Monday 18 November 2013

The over-promoted society versus the over-competent society


We live in an over-promoted society

And the basic reason for this is a two-fold consequence of the industrial revolution:

1. The industrial revolution led to a rapid increase in economic productivity which led to increased per-capita wealth, reducing mortality rates (especially childhood mortality) and driving an expansion of the population.

2.  The reduction on childhood mortality differentially applied to the children of the poorest, least intelligent, least hard-working, most impulsive, sickest - i.e. the least 'fit' in biological terms; such that after a few generations reproductive success became almost entirely a matter of fertility; and the wealthiest, most intelligent, hardest-working, most diligent and healthiest used modern technology to reduce their fertility to significantly sub-replacement levels.


Therefore, at the same time as economic opportunities were expanding (due to increasing productivity) the abilities of the population were declining - resulting in a double-whammy of over-promotion.

Offspring generations who were less cognitively competent than their parents generation (and, offspring who were indeed, on average, less cognitively competent than their own parents - due to the accumulation of deleterious mutations) - would nonetheless end-up working in a job requiring greater cognitive competence than their parents.

Such that there has been a perceptible decline in the competence of each functional stratum of complexity to make the over-promoted society in which we live - a society where (for instance) people who would make a poor-quality mid-level bureaucrat are actually allocated to jobs requiring a high-quality high-level bureaucrat.

And of course they can't do the jobs, so the jobs are either done badly or simplified towards a level where they can be done adequately - by enforcing routinization, protocols, strict procedures and the like.


In the Middle Ages the situation was the opposite - the Middle Ages was an over-competent society.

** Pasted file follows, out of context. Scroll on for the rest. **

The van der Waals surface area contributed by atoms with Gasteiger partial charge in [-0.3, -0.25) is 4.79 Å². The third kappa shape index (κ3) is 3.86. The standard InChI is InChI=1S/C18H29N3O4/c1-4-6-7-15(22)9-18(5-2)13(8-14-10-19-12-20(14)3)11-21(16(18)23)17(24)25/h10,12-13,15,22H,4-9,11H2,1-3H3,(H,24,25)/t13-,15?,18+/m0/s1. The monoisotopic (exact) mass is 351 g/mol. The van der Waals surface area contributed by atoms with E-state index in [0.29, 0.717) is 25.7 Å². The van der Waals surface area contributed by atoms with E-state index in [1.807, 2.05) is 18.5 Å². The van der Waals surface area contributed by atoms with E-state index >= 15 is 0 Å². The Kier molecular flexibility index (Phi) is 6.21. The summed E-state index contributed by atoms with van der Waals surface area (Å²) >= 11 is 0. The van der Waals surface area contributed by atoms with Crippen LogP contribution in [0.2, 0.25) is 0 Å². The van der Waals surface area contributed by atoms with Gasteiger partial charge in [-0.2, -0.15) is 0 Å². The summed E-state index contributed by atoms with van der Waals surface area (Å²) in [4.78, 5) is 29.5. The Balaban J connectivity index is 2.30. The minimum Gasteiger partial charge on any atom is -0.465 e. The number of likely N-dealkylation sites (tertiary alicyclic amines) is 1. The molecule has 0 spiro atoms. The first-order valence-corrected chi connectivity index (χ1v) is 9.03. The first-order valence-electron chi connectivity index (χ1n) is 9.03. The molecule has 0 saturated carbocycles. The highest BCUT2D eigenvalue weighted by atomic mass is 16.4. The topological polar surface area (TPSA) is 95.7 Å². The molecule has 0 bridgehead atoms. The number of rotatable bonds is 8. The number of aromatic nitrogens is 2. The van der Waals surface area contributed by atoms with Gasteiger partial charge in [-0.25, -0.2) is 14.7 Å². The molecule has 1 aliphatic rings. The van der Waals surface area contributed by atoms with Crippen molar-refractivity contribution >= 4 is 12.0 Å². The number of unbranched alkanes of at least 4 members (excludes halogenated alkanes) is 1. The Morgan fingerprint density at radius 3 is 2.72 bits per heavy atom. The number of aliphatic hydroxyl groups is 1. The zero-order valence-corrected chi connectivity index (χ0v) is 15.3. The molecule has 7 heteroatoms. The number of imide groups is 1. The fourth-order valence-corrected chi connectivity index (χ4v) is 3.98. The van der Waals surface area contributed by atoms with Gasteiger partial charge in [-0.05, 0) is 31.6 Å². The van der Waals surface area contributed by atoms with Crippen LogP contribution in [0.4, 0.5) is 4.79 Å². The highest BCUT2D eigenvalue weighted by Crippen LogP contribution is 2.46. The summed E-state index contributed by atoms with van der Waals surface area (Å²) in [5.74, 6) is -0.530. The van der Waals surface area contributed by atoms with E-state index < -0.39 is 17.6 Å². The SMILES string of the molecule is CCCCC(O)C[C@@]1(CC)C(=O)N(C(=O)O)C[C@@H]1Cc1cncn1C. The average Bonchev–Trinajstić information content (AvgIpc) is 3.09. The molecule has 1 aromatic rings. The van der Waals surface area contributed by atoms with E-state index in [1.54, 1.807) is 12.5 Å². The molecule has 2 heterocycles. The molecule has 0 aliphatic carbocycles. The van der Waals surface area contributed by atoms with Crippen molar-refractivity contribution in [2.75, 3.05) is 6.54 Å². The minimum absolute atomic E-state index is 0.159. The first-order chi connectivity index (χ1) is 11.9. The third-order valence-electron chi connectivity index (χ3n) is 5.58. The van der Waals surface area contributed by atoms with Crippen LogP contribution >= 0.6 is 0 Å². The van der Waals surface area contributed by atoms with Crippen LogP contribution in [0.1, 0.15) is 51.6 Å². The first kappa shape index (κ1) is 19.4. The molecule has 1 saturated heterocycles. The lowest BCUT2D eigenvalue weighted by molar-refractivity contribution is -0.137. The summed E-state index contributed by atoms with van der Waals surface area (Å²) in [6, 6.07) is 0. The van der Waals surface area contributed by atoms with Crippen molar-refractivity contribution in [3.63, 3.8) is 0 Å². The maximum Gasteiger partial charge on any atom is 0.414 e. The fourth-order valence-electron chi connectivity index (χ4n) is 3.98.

Most of the children who survived to adulthood were children of the middle and upper classes - yet there were insufficient social niches at their parents' level for them to occupy, since there was essentially a fixed number of positions at each occupational level: a fixed number of Priests, clerks, merchants, skilled craftsmen etc. - and any expansion of their numbers would simply suppress their standard of living.

Only a very small proportion of the children of the lowest classes, the mass of peasants, would survive to adulthood. (I will leave out the small number of landed aristocracy from this analysis.)

This meant that there was continual net downward-mobility; with the children of the skilled middle class necessarily going down the social scale to become low-skill or unskilled landless farmers, serfs, peasants and the like.

Since cognitive ability and personality is mostly hereditary; consequently, people at each each social stratum tended to be over-competent for the jobs they did - in cognitive terms they could easily master their jobs, and could have worked at a higher level - but could not do so because there were no available occupational niches.


This was the world up to about 1800. A world in which there was more talent than could be used. Where almost everybody could easily master their job.

There was no point in training or educating more people for skilled middle class jobs, because these jobs could not be expanded - there were as many people in skilled jobs as was 'needed' (i.e. as many as could be paid for).

This was a society of great demand for education from the over-competent lower orders, where the ploughboy or shepherd could be a great poet, of hunger for books and information, where there was great scriptural and devotional knowledge and long complex sermons in church, a society of mutual and self-education, and one of widespread 'home schooling' (there was a high level of home taught literacy in England long before there were many schools).


After the Industrial Revolution suddenly there was more money, more food, more resources - and there was all this over-competent talent apparently 'trapped' in the lower orders.